Praise for Declan Burke: “Burke shows again that he’s not just a comic genius, but also a fine dramatic writer and storyteller.” – Booklist. “Proust meets Chandler over a pint of Guinness.” – Spectator. “Among the most memorable books of the year, of any genre.” – Sunday Times. “A hardboiled delight.” – Guardian. “Imagine Donald Westlake and Richard Stark collaborating on a screwball noir.” – Kirkus Reviews. “A cross between Raymond Chandler and Flann O’Brien.” – John Banville.

Sunday, August 12, 2007

The Monday Review: Yet More Hup-Ya Frippery From The Interweb Margins

Good vibes for Eoin McNamee’s 12:23 this week, to wit: “Although McNamee’s in-between of fact and fiction is blurred – with some characters from real life, some fiction and others hard to tell – its blend is part of its skill, and the novel is more than just an entertainment using the princess’s death as a point of commercial departure. In keeping with McNamee’s previous explorations of the unaccountable worlds of secret intelligence, it offers a serious meditation on the nature of conspiracy,” says Chris Petit at The Guardian … They’re inclined to agree at Reading Matters: “Despite the roller-coaster of emotions that this book delivers, this is not an easy read. It’s written in the cold, emotionally distant manner of a spy thriller, employing language that is clipped, dry and very sparse … But McNamee has a way with words and is able, through just a handful of phrases, to evoke all manner of dark emotion.” Meanwhile, Tom Adair of The Scotsman comes over all historical: “The text of his story is flawlessly polished, you can’t see the join between documentary and invention, though some of the spooks are reminiscent of Graham Greene’s finest early creations.” Lovely stuff … “I am not the first to remark on the importance of plot in Glenn Meade’s books, and The Devil’s Disciple could not carry on at the speed and length it does if was not tightly plotted, and if every character did not have surprising secret or at least was capable of being suspected of having some surprising secret,” reckons LJ Hurst at Shotsmag … But stay! T’would appear Critical Mick has allowed a shaft of sunlight into his deep, dark dungeon of Critical Mickism, to wit: “[Andrew] Nugent’s narrative was told in a good-humoured, hopeful, and sincere voice that gradually charmed even my cranky heart. By its conclusion, The Four Courts Murder had won me over, snakes and bell-ropes and all. How could I, of all people, forget: the one rule is that there are no rules, it is whatever an author can make work.” From the monk to the priest: Publisher’s Weekly is impressed with Andrew M. Greeley’s latest Blackie Ryan outing, The Bishop at the Lake: “A few chapters … jar, but strong character development, snappy dialogue and a multilayered plot make this one of the better entries in the series,” quibble they via Amazon US The Library Journal of Review likes Gerard Donovan’s Julius Winsome: “This novel of great emotional impact is enthusiastically recommended,” they say rather tersely via Powell’s Books, where you’ll also find Mr and Mrs Kirkus offering a glowing report thusly: “Donovan’s command of language is astonishingly precise, eerily reflecting Julius’s disarmingly mild-mannered pathology as it ascribes no more importance to the cold-blooded shooting of a hunter than to going into town for groceries. Finely tooled outsider fiction, as chilling as it is ultimately humane.” Which is nice … “The New Heroes must remain the superhero series of choice for the sophisticated young reader, bringing many disparate and literary elements to the much-maligned and often ill-served genre,” says Write Away of Michael Carroll’s latest, Absolute Power … Love Reading loved reading Declan Hughes’ The Wrong Kind of Blood, to wit: “A great new voice in the thriller genre, gripping and authentic, and even when you get close to figuring out ‘who’ you have to read to the end to understand ‘why’. Ed Loy is the central character and we can’t wait for the next in the series – make sure you don’t miss out.” Message received and understood, folks … “His most visceral, satisfying effort yet …[Adrian] McKinty writes masterful action scenes and he whips up a frenzy as the bullets begin to fly,” says Publishers Weekly of The Bloomsday Dead over here … Finally, some Ken Bruen / Ammunition hup-yas to start the week off in traditional pirate fashion: “This reviewer’s reaction to the novel is ambivalent. The writing is interesting, characterizations poignant. Yet the story is confusing, except for the main theme of the shooting and Brant’s reaction to it … the other players and their stories are less meaningful, and, more important, perplexing, at least to me,” reckons the comma-crazy Theodore, Feit, at, Films and Books … Happily, Book Reporter was a little less baffled: “Like McBain, [Bruen] can make you laugh at human foibles and absurdity one moment and then bring you right back into the random terror of modern life the next … Bruen is a master of noir, taking that very American genre and putting a unique Irish twist on it. Books like Ammunition are quick, fun reads, excursions to the dark side of the street. If you haven’t read them, then search out the entire series.” And, so, say, all, of, us – except, Theodore, Feit, obviously …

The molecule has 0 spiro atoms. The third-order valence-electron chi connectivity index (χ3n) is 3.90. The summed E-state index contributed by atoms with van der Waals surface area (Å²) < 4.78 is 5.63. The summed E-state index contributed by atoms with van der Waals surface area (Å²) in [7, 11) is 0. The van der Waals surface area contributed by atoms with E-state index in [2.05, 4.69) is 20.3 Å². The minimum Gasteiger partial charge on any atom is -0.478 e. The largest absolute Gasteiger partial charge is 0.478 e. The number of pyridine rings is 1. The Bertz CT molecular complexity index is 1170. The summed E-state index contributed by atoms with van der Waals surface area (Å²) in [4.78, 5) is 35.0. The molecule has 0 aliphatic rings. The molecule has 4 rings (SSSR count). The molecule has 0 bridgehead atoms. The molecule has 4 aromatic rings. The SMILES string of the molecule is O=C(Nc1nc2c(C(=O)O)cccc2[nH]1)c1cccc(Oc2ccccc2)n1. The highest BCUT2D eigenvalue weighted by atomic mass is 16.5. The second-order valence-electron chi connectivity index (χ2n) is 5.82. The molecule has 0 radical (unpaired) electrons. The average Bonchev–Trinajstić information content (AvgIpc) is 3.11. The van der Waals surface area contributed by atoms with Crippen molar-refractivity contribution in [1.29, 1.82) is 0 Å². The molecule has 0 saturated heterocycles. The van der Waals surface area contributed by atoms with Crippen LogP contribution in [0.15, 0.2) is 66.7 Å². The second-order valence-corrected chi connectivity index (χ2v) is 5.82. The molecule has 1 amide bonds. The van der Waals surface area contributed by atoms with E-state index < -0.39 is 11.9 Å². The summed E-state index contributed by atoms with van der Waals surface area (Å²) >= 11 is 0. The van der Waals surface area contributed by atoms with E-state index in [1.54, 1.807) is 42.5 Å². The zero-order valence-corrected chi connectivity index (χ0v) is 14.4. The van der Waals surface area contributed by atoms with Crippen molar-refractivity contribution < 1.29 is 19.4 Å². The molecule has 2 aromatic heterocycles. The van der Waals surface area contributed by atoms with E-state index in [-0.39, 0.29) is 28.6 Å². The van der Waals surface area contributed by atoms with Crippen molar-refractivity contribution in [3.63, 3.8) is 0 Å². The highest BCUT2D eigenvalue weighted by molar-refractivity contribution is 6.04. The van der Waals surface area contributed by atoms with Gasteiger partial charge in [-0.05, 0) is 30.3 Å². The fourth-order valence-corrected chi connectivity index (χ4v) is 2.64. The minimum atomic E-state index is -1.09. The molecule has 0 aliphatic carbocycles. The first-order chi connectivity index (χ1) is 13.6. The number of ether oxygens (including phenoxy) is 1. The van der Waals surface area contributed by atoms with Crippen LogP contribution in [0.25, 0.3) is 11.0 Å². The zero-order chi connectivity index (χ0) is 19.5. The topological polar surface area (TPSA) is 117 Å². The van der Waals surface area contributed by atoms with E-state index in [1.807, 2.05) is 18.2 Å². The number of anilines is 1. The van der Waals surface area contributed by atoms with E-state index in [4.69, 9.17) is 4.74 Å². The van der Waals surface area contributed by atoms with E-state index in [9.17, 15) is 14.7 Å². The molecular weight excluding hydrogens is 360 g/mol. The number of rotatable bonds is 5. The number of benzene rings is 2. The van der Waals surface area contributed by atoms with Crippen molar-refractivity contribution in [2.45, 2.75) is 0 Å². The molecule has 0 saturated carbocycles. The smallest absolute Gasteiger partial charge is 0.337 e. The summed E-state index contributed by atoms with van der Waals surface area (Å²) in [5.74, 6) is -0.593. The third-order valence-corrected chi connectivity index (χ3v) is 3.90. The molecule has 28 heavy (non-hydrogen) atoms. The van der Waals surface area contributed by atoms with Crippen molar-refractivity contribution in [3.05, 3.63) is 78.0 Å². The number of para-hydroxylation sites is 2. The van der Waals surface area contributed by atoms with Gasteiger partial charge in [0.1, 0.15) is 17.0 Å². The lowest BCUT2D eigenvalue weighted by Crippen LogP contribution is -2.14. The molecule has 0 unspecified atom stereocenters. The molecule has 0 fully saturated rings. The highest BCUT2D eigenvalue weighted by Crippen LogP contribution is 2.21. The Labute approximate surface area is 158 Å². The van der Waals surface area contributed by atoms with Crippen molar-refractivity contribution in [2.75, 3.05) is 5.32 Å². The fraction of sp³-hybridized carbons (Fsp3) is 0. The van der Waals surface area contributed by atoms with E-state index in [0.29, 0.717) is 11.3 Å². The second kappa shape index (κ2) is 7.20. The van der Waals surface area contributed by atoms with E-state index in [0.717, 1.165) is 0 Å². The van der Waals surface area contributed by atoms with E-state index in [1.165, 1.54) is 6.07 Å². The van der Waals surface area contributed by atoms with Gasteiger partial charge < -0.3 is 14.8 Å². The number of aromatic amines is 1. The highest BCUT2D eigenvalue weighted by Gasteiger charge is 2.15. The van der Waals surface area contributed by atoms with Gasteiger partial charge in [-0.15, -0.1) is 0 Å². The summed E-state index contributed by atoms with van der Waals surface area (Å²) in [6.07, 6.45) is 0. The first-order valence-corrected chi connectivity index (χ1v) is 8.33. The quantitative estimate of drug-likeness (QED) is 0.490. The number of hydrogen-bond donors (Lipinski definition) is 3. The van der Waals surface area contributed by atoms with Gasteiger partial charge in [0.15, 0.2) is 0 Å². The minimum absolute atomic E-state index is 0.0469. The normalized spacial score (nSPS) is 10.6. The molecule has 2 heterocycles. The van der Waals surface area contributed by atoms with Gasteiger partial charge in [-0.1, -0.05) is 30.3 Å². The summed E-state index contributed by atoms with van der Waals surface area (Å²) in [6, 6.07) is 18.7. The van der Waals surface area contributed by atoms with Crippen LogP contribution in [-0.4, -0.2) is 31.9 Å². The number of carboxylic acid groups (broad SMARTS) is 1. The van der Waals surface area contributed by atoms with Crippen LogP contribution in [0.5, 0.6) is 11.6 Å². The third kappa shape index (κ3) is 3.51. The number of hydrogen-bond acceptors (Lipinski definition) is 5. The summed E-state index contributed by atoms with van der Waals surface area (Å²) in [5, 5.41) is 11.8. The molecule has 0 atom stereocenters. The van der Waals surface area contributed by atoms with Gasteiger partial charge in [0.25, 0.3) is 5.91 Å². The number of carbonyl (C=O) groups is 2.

1 comment:

Peter said...

Commas indicate pauses, pauses indicate thoughtfulness. Ergo Feit is thoughtful.

I would find it hard to say, "You're wrong" to someone with those judgment of a book I disagreed, but I was puzzled by his statement that the other characters' stories were less meaningful than Brant's. Surely McDonald's is at least as "meaningful" (whatever that means) as Brant's.
Detectives Beyond Borders
"Because Murder Is More Fun Away From Home"